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Information about energysecurity
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Published on February 6, 2008

Author: Donato

Source: authorstream.com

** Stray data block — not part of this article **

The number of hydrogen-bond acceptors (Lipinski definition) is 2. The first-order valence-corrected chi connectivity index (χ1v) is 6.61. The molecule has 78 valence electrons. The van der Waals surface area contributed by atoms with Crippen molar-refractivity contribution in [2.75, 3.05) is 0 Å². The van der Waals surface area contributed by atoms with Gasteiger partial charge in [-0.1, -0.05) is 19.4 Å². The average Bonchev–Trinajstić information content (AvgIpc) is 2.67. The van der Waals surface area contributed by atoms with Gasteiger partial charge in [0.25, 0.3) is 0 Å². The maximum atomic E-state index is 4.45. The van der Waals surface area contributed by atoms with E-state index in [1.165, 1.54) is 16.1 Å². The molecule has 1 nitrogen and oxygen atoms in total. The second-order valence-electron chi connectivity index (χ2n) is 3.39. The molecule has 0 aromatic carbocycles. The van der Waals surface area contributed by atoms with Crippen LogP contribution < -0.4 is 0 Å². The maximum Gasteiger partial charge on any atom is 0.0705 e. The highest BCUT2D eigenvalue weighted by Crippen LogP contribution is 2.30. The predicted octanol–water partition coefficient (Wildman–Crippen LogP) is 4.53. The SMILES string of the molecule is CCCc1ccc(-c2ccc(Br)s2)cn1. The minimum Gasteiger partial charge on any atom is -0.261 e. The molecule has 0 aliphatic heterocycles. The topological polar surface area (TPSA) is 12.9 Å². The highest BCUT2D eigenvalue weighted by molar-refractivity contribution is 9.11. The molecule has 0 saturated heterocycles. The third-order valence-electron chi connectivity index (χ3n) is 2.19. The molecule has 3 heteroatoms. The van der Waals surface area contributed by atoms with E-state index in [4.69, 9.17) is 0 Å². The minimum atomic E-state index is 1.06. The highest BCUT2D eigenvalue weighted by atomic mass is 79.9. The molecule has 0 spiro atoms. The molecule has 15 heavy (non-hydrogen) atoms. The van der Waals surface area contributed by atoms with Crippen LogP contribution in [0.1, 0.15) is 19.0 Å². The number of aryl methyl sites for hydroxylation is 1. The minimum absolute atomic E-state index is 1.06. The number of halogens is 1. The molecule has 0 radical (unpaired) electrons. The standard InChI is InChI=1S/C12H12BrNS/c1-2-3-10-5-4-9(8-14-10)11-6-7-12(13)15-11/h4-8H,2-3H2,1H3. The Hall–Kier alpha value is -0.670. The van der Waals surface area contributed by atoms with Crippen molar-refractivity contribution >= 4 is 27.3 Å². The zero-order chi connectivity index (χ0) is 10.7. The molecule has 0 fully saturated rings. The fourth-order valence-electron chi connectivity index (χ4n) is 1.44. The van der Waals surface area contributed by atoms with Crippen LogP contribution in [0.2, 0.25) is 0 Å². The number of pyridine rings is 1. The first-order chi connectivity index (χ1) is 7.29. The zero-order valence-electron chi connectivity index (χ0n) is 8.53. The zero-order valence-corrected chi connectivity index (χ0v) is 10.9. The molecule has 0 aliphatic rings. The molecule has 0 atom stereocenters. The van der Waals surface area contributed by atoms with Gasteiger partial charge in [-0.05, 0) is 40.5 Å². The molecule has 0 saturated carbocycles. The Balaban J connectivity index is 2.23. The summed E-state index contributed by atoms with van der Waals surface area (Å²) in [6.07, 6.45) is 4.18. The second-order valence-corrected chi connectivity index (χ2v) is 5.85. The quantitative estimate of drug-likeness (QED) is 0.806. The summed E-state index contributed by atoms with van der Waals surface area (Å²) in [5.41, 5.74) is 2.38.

Is it Worthwhile to Fight for Energy Security?:  Is it Worthwhile to Fight for Energy Security? Clinton Andrews Rutgers University Energy Security:  Energy Security Definition of Energy Security Imperfect Markets for Oil & Electricity Rationales for Governmental Intervention The Special Role of Energy Carriers Energy Security as a Policy Driver Focusing on Energy Security:  Focusing on Energy Security Yergin: “The objective of energy security is to assure adequate, reliable supplies of energy at reasonable prices and in ways that do not jeopardize major national values and objectives.” Energy is a modern necessity. Energy security is a polarizing issue in U.S. politics. U.S. Energy Use, 1635-2000 (Quadrillion Btu):  U.S. Energy Use, 1635-2000 (Quadrillion Btu) Energy Security:  Energy Security Definition of Energy Security Imperfect Markets for Oil & Electricity Rationales for Governmental Intervention The Special Role of Energy Carriers Energy Security as a Policy Driver Petroleum:  Petroleum Petroleum market suffers from dramatic and persistent price volatility. Unresponsive demand, lumpy supply, difficult to balance them. Both consumers and producers seek external interventions that improve price stability. 5 Price Stabilization Regimes:  5 Price Stabilization Regimes Standard Oil monopoly (< 1911) Texas Railroad Commission’s internationally influential pro-rationing of production (>1930s) Seven Sisters cartel (Exxon, Shell, British Petroleum, Mobil, Chevron, Texaco, and Gulf) (1920s - 1970s) OPEC (1960 - present) effective only briefly during the 1970s-80s Saudi-American regime (1970s - present) Political Involvement in Oil:  Political Involvement in Oil Political interest in this economic commodity is not merely cynical—it is also prudent Interventions for market transparency, stability WW II: “oil not only determined capabilities, but also defined strategic objectives” Cold War onwards: ballistic missiles and nuclear weapons diminished oil’s military importance Balance of trade, interdependence Security not the only Rationale :  Security not the only Rationale <WW I, Pursuing profits, Standard Oil persuaded U.S. government to intervene in the internal affairs of several Middle Eastern oil states. 1917: UK redrew the map of the Middle East in part for administrative convenience. 1950s-60s: France and USA intervened in oil-rich Viet Nam mostly to slow the spread of communism. 1960s: oilfields nationalized to return control to local decision makers. 1973: Western responses to the Arab oil embargo were also a gesture of solidarity with Israel. 1979: Blockade of Iran in part reflected western disapproval of hostage taking. 1991: Gulf war a direct response to the invasion of one sovereign nation by another. 2003: Iraq war also about deposing a dictator who had threatened to use weapons of mass destruction. U.S. Petroleum Balance 1949-2000:  U.S. Petroleum Balance 1949-2000 Petroleum Balance of Trade 2001:  Petroleum Balance of Trade 2001 Electricity:  Electricity Supply is capital-intensive, storage is minimal, transmission and distribution are intrusive, price signals have been weak Industry sought and received regulated public utility status by 1930s Security = adequate & reliable supply Security also = protect physical & informational elements Energy Security:  Energy Security Definition of Energy Security Imperfect Markets for Oil & Electricity Rationales for Governmental Intervention The Special Role of Energy Carriers Energy Security as a Policy Driver U.S Energy Policy Rationales I:  U.S Energy Policy Rationales I August 30, 1954. President Eisenhower signs the Atomic Energy Act of 1954, opening the way for development of a civilian nuclear power program. July 6, 1962. President Kennedy condones a test in Sedan, Nevada as part of the Plowshare program seeking to develop peaceful uses for nuclear explosives. January 1, 1969. President Johnson signs the National Environmental Policy Act. U.S. Energy Policy Rationales II:  U.S. Energy Policy Rationales II November 7, 1973. President Nixon launches Project Independence, with the goal of achieving energy self-sufficiency by 1980. December 22, 1975. President Ford signs the Energy Policy and Conservation Act, extending oil price controls into 1979, mandating automobile fuel economy standards, and authorizing creation of a strategic petroleum reserve. U.S. Energy Policy Rationales III:  U.S. Energy Policy Rationales III April 20, 1977. President Carter unveils the first National Energy Plan. April 5, 1979. President Carter announces gradual decontrol of oil prices and proposes a windfall profits tax. Subsequently announces a program to increase the nation's use of solar energy, establishes temperature restrictions in nonresidential buildings, proposes an $88 billion decade-long effort to enhance production of synthetic fuels from coal and shale oil reserves. U.S. Energy Policy Rationales IV:  U.S. Energy Policy Rationales IV July 17, 1981. President Reagan sets free market emphasis to reduce government regulations and subsidies, decontrol of natural gas, research, and nuclear licensing reform. April 23, 1985. Beginning Reagan’s second term, he calls for “energy strength” built upon existing “stability and security.” March 17, 1987. President Reagan's Energy Security Report outlines Nation's increasing dependence on foreign oil. U.S. Energy Policy Rationales V:  U.S. Energy Policy Rationales V December 21, 1990. President George H.W. Bush develops strategy and legislation on federal appliance efficiency standards, plus electric and gas utility deregulation. April 1994. President Clinton’s plan focuses on industrial competitiveness, energy resources, national security, environmental quality, and innovation. Acts administratively to continue electricity deregulation, support conservation & renewables. U.S. Energy Policy Rationales VI:  U.S. Energy Policy Rationales VI May 17, 2001. President George W. Bush releases controversial “Cheney” plan, which emphasizes supply-side strategies. October 1, 2002. Revision to DOE’s mission following September 11, 2001: “we share a common overarching mission: national security.” January 28, 2003. President Bush says: “With a new national commitment…the first car driven by a child born today could be powered by hydrogen, and pollution-free.” U.S. Energy Policy Objectives:  U.S. Energy Policy Objectives Security improvements (reliability of supply, self-sufficiency, non-proliferation) Environmental improvements (climate change, air pollution, water pollution, land damage) Economic improvements (reasonable prices, less price volatility, job growth) Classical Rationales for Governmental Action:  Classical Rationales for Governmental Action “above all, do no harm” Improve allocational efficiency (correct market failures like pollution) Improve distributional equity (correct gross unfairnesses like freezeouts) Improve macro stability (correct structural imbalances like trade deficits) Enforce national norms, pursue national objectives, cater to special interests? Energy Security:  Energy Security Definition of Energy Security Imperfect Markets for Oil & Electricity Rationales for Governmental Intervention The Special Role of Energy Carriers Energy Security as a Policy Driver What are energy carriers?:  What are energy carriers? Electricity made from coal, methane, hydro, nuclear, solar, wind…. Gases (Hydrogen, Methane) made from methane, coal, oil, biofuels, electricity… Liquids (Biofuels, Gasoline) made from biostocks, oil… Full System Efficiencies of Alternative Types of Cars:  Full System Efficiencies of Alternative Types of Cars Current technology car with gasoline fueled internal combustion engine Fuel cell car operated on gaseous hydrogen from methane steam reformer Fuel cell car operated on gaseous hydrogen from electrolysis via wind farm Electric car recharged by wind farm Current technology car with gasoline fueled internal combustion engine :  Current technology car with gasoline fueled internal combustion engine 12% losses between oil well and filling station: factor 0.88 38% efficiency of engine: factor 0.38 20% losses in the automatic transmission between engine and wheels: factor 0.80 Full system efficiency = 0.88 x 0.38 x 0.80 = 27% Fuel cell car operated on gaseous hydrogen from methane steam reformer:  Fuel cell car operated on gaseous hydrogen from methane steam reformer 12% losses between gas well and reformer: factor 0.88 30% losses in reformer from methane to hydrogen: factor 0.70 10% losses for compression of hydrogen: factor 0.90 10% losses for distribution of gaseous hydrogen: factor 0.90 3% losses for hydrogen transfer: factor 0.97 50% for conversion to electricity in fuel cells: factor 0.50 10% parasitic losses for the hydrogen fuel cell system: factor 0.90 10% electric losses in the drive train between battery and wheels: factor 0.90 Full system efficiency = 0.88 x 0.70 x 0.90 x 0.90 x 0.97 x 0.50 x 0.90 x 0.90 = 20% Fuel cell car operated on gaseous hydrogen from electrolysis via wind farm:  Fuel cell car operated on gaseous hydrogen from electrolysis via wind farm 10% losses between power plant and electrolyzer: factor 0.90 30% losses for water make-up and electrolysis: factor 0.70 10% losses for compression of hydrogen: factor 0.90 10% losses for distribution of gaseous hydrogen: factor 0.90 3% losses for hydrogen transfer: factor 0.97 50% for conversion to electricity in fuel cells: factor 0.50 10% parasitic losses for the hydrogen fuel cell system: factor 0.90 10% electric losses in the drive train between battery and wheels: factor 0.90 Full system efficiency 0.90 x 0.70 x 0.90 x 0.90 x 0.97 x 0.50 x 0.90 x 0.90 = 20% Electric car recharged by wind farm:  Electric car recharged by wind farm 10% losses between power plant and homes: factor 0.90 8% losses in small home-based AC/DC battery chargers: factor 0.92 20% losses for battery charging and discharging: factor 0.80 10% losses in the drive train between battery and wheels: factor 0.90 10% bonus for regenerative braking: factor 1.10 Full system efficiency = 0.90 x 0.92 x 0.80 x 0.90 x 1.10 = 66% Full System Efficiencies of Alternative Types of Cars:  Full System Efficiencies of Alternative Types of Cars Current technology car with gasoline fueled internal combustion engine = 27% Fuel cell car operated on gaseous hydrogen from methane steam reformer = 20% Fuel cell car operated on gaseous hydrogen from electrolysis via wind farm = 20% Electric car recharged by wind farm = 66% But energy carriers improve economic efficiency Valuing H2 Enerrgy Carrier:  Valuing H2 Enerrgy Carrier Hydrogen costs must drop >50% to become competitive Cost of avoided oil war? Cost of Iraq war is $100 - $2000 billion, say $200 billion Suppose 50% of war rationale was energy security Suppose one war per decade Decadal cost of U.S. Persian Gulf oil imports is $210 billion So 50% markup on Persian Gulf oil needed to internalize security costs Add in avoided health problems from air pollution, say $30 billion per decade, adding about 3% to national oil bill Suddenly hydrogen sounds more competitive! Increased Use of Energy Carriers -- Fit with U.S. Policy Objectives:  Increased Use of Energy Carriers -- Fit with U.S. Policy Objectives Increased Use of Energy Carriers -- Fit with U.S. Policy Objectives:  Increased Use of Energy Carriers -- Fit with U.S. Policy Objectives Increased Use of Energy Sources -- Fit with U.S. Policy Objectives:  Increased Use of Energy Sources -- Fit with U.S. Policy Objectives Energy Security:  Energy Security Definition of Energy Security Imperfect Markets for Oil & Electricity Rationales for Governmental Intervention The Special Role of Energy Carriers Energy Security as a Policy Driver So is it worthwhile to fight for energy security?:  So is it worthwhile to fight for energy security? Energy security is worth something but not everything. Back to Yergin: “The objective of energy security is to assure adequate, reliable supplies of energy at reasonable prices and in ways that do not jeopardize major national values and objectives.” In conclusion….:  In conclusion…. Security rationale is valid but not very helpful in guiding policy makers to specific choices. More important are degree of trust in market mechanisms, preferences regarding painful tradeoffs between environmental protection and diversity of energy supplies, and desire for concentrated control over the energy economy. Needed are energy policies that explicitly balance security, economic, and environmental objectives. For more information:  For more information http://policy.rutgers.edu/andrews References:  References U.S. Department of Energy, Energy Information Administration, Energy in the United States: 1635 – 2000. Downloaded May 22, 2004 from http://www.eia.doe.gov/emeu/aer/eh/frame.html. D. Yergin, “Energy Security in the 1990s,” Foreign Affairs, vol. 67, no. 1, Fall 1988. K. Gillespie and C.M. Henry, Introduction, Pp. 1-17 in K. Gillespie and C.M. Henry, eds., Oil in the New World Order. Gainesville, FL: University Press of Florida, 1995. D.A. Yergin, The Prize: The Epic Quest for Oil, Money and Power. New York: Simon and Schuster, 1991. U.S. Department of Energy, Energy Information Administration, Energy in the United States: 1635 - 2000, Washington, DC, October 2002, http://www.eia.doe.gov/emeu/aer/eh/frame.html. U.S. Department of Energy, Energy Information Administration, Country Analysis Brief: United States, Washington, DC, April 2004, http://www.eia.doe.gov/emeu/cabs/usa.html. U.S. Department of Energy, Energy Information Administration, Monthly Energy Review, Table 1.5: Merchandise Trade Value, Washington, DC, June 2004, http://www.eia.doe.gov/emeu/international/petroleu.html#IntlTrade. U.S. Department of Energy, Energy Information Administration, Country Analysis Brief: China, Washington, DC, June 2003, http://www.eia.doe.gov/emeu/cabs/china.html. U.S. Department of Energy, Energy Information Administration, International Energy Annual 2001, Washington, DC, April 2004. U.S. Department of State, Background Notes for Venezuela, Norway, Iran, Saudi Arabia, Nigeria, Vietnam, 2004 http://www.state.gov/r/pa/ei/bgn/ Natural Resources Canada, Energy Indicators for Sustainable Development, Indicator 1.3 Value of Energy Exports, 2004 http://www2.nrcan.gc.ca/es/es/sdi/English/ National Statistics, Canada, General Summary of Trade: Trade in Goods, 2004 www.statistics.gov.uk/StatBase D. O’Brien, “Mightier than the Sword,” Harvard International Review, vol. 19, no.. 3, Summer 1997. U.S. Department of Energy, Energy Information Administration, Monthly Energy Review, Washington, DC, April 2004. K.S. Deffeyes, Hubbert’s Peak: The Impending World Oil Shortage. Princeton, NJ: Princeton University Press, 2001. H. Amirahmadi, “World Oil and Geopolitics to the Year 2010,” Journal of Energy and Development, vol. 21, no. 1, 1996. H. Amirahmadi, personal communication on May 4, 2004. L.S. Hyman, America’s Electric Utilities: Past, Present and Future, 4th ed. Arlington, VA: Public Utilities Reports, 1992. R.F. Hirsh, Technology and Transformation in the American Electric Utility Industry. Cambridge: Cambridge University Press, 1989. T.J. Brennan, K.L. Palmer, R.J. Kopp, A.J. Krupnick, V. Stagliano and D. Burtraw, A Shock to the System: Restructuring America’s Electricity Industry. Washington, DC: Resources for the Future,1996. U.S. Department of Energy, Energy Information Administration, Renewable Resources in the U.S. Electricity Supply, Washington, DC, February 1993, http://tonto.eia.doe.gov/FTPROOT/renewables/056192.pdf. U.S. Department of Energy, Energy Information Administration, Renewable Energy Annual 2002, Washington, DC, November 2003, http://www.eia.doe.gov/cneaf/solar.renewables/page/rea_data/rea_sum.html. R.L. Garwin and G. Charpak, Megawatts and Megatons: A Turning Point in the Nuclear Age. New York: Alfred A. Knopf, 2001. M.H. Cooper, “Energy Security: How Vulnerable is America’s Energy System?,” CQ Researcher, vol. 12, no. 4, February 2002. J. Bielecki, “Energy Security: Is the Wolf at the Door?,” Quarterly Review of Economics and Finance, vol. 42, pp. 235-250, 2002. H. Harvey, “America and the Global Energy Challenge,” Aspen Institute, June 2002. U.S. Department of Energy, Departmental History Website, downloaded on May 2, 2004 from http://ma.mbe.doe.gov/me70/history/1971-1980.htm. D.A. Yergin and J. Stanislaw, The Commanding Heights. New York: Simon and Scguster, 1998. M.A. Walls, “U.S. Energy and Environmental Policies: Problems of Federalism and Conflicting Goals,” Pp. 95 – 130 in H.H. Landsberg, ed., Making National Energy Policy. Washington, DC: Resources for the Future, 1993. P. Lemaitre, “Energy Policy: EU Must Take Charge of its Own Fate,” European Politics, Spring 2002. A.B. Lovins, Soft Energy Paths: Toward a Durable Peace. Cambridge, MA: Ballinger, 1977. A.B. Lovins and L.H. Lovins, Brittle Power: Energy Strategy for National Security. Andover, MA: Brick House Publishers, 1982. D.R. Bohi, “Searching for Consensus on Energy Security Policy,” Pp. 41 – 59 in H.H. Landsberg, ed., Making National Energy Policy. Washington, DC: Resources for the Future, 1993. M. Friedman, Capitalism and Freedom. Chicago: University of Chicago Press, 1962/1982. R.A. Musgrave, The Theory of Public Finance. New York: McGraw Hill, 1959. J.M. Keynes, General Theory of Employment, Interest, and Money. New York: Harcourt Brace, 1936. B.F. Skinner, Walden Two. New York: Macmillan, 1962. J.K. Galbraith, Economics and the Public Purpose. New York: Signet, 1973. C.E. Cochran, L.C. Mayer, T.R. Carr and N.J. Cayer, American Public Policy: An Introduction, 3rd ed. New York: St. Martin’s Press, 1990. J.M. Ogden, “Prospects for Building a Hydrogen Energy Infrastructure,” Annual Review of Energy and Environment, vol. 24, pp. 227-79, 1999. National Research Council, Committee on Alternatives and Strategies for Future Hydrogen Production and Use, The Hydrogen Economy: Opportunities, Costs, Barriers, and R&D Needs. Washington, DC: National Academies Press, 2004. U. Bossel, “The Hydrogen Illusion: Why Electrons Are a Better Energy Carrier,” working paper available from European Fuel Cell Forum, Morgenstrasse 2F, CH-5452 Oberrohrdorf, Switzerland, 2004a. Connors, S.R., and C.J. Andrews, “System-wide evaluation of efficiency improvements: Reducing local, regional, and global environmental impacts,” Pp. 775-788 in J. Tester, D. Wood and N. Ferrari, eds., Energy and the Environment in the 21st Century, Cambridge, MA, MIT Press, 1991. Andrews, C.J., and S.R. Connors, S.R., "Existing capacity - The key to reducing emissions," Energy Systems and Policy, 1992, 15: 211-235. Spotts, P.N. “Capping carbon,” Christian Science Monitor, December 14, 2000. R. Walker, “Keynote Address—Understanding the Challenge,” IEEE The Hydrogen Economy: Its Impact on the Future of Electricity Conference, Washington, DC, 19 April 2004, www.ieee.org/power/hydrogen. D.W. Keith and A.E. Farrell, “Rethinking Hydrogen Cars,” Science, vol. 301, 18 July 2003. M. Hiltzik, “Hydrogen Highway Plans Riding on Misconceptions,” Los Angeles Times, May 6, 2004. J.J. Romm, “The Hype About Hydrogen,” Issues in Science and Technology, Spring 2004. U.S. Department of Energy, Office of Energy Efficiency and Renewable Energy, Hydrogen, Fuel Cells, and Infrastructure Technology Program, “National Hydrogen Energy Roadmap,” November 2002, available online at http://www.eere.energy.gov/hydrogenandfuelcells/pubs.html R.B. Shainker, “EPRI Technology Roadmap for the Hydrogen-Electric Economy,” IEEE The Hydrogen Economy: Its Impact on the Future of Electricity Conference, Washington, DC, 20 April 2004, www.ieee.org/power/hydrogen. American Physical Society, Panel on Public Affairs, The Hydrogen Initiative, Discussion Paper, Washington, DC, March 2004, downloaded May 21, 2004 from http://www.aps.org/public_affairs/index.cfm. C. Kaysen, S.E. Miller, M.B. Malin, W.D. Nordhaus and J.D. Steinbruner, War with Iraq: Costs, Consequences, and Alternatives, Cambridge, MA: American Academy of Arts and Sciences, 2002. N. Matsakis and E. Vlanton, Cost of War, June 2004, http://costofwar.com/. U.S. Department of Energy, Energy Information Administration, Annual Energy Review 2002, Washington, DC, 2003. New Jersey Department of Environmental Protection, Final Report of the New Jersey Comparative Risk Project, Trenton, NJ, 2003, http://www.state.nj.us/dep/dsr/njcrp/index.htm J. Rifkin, “The Hydrogen Economy: The Creation of the Worldwide Energy Web and the Redistribution of Power on earth,” IEEE The Hydrogen Economy: Its Impact on the Future of Electricity Conference, Washington, DC, 20 April 2004, www.ieee.org/power/hydrogen. M.A. Weiss, J.B. Heywood, E.M. Drake, A. Schaefer, and F.F. Au Yeung, On the Road in 2020: A Life Cycle Analysis of New Automobile Technologies, Energy Laboratory Report #MIT EL 00-003, Cambridge, MA: Massachusetts Institute of Technology, October 2000. M.A. Weiss, J.B. Heywood, A. Schaefer, and V.K. Natarajan, Comparative Assessment of Fuel Cell Cars, Laboratory for Energy and the Environment Report #MIT LFEE 2003-001 RP, Cambridge, MA: Massachusetts Institute of Technology, February 2003. U. Bossel, “Efficiency of Hydrogen Fuel Cell, Diesel-SOFC-Hybrid and Battery Electric Vehicles,” working paper available from European Fuel Cell Forum, Morgenstrasse 2F, CH-5452 Oberrohrdorf, Switzerland, 2004b.